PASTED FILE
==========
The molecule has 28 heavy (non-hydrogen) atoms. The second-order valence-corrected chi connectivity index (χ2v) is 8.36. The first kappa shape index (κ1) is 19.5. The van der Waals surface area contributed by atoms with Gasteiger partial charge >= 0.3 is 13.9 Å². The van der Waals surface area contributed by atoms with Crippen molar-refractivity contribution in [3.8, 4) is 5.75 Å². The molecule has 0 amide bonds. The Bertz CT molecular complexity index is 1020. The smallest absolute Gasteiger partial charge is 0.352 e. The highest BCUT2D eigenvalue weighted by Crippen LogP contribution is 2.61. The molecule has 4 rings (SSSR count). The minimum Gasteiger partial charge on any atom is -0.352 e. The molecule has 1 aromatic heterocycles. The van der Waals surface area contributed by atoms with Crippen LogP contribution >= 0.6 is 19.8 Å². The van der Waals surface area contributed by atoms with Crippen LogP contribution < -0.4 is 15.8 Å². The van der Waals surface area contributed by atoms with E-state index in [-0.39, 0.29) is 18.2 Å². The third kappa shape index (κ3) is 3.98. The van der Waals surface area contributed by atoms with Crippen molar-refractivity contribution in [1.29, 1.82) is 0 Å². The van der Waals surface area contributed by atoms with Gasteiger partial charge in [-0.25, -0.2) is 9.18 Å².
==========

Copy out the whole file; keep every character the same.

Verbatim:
The molecule has 28 heavy (non-hydrogen) atoms. The second-order valence-corrected chi connectivity index (χ2v) is 8.36. The first kappa shape index (κ1) is 19.5. The van der Waals surface area contributed by atoms with Gasteiger partial charge >= 0.3 is 13.9 Å². The van der Waals surface area contributed by atoms with Crippen molar-refractivity contribution in [3.8, 4) is 5.75 Å². The molecule has 0 amide bonds. The Bertz CT molecular complexity index is 1020. The smallest absolute Gasteiger partial charge is 0.352 e. The highest BCUT2D eigenvalue weighted by Crippen LogP contribution is 2.61. The molecule has 4 rings (SSSR count). The minimum Gasteiger partial charge on any atom is -0.352 e. The molecule has 1 aromatic heterocycles. The van der Waals surface area contributed by atoms with Crippen LogP contribution >= 0.6 is 19.8 Å². The van der Waals surface area contributed by atoms with Crippen LogP contribution < -0.4 is 15.8 Å². The van der Waals surface area contributed by atoms with E-state index in [-0.39, 0.29) is 18.2 Å². The third kappa shape index (κ3) is 3.98. The van der Waals surface area contributed by atoms with Crippen molar-refractivity contribution in [1.29, 1.82) is 0 Å². The van der Waals surface area contributed by atoms with Gasteiger partial charge in [-0.25, -0.2) is 9.18 Å².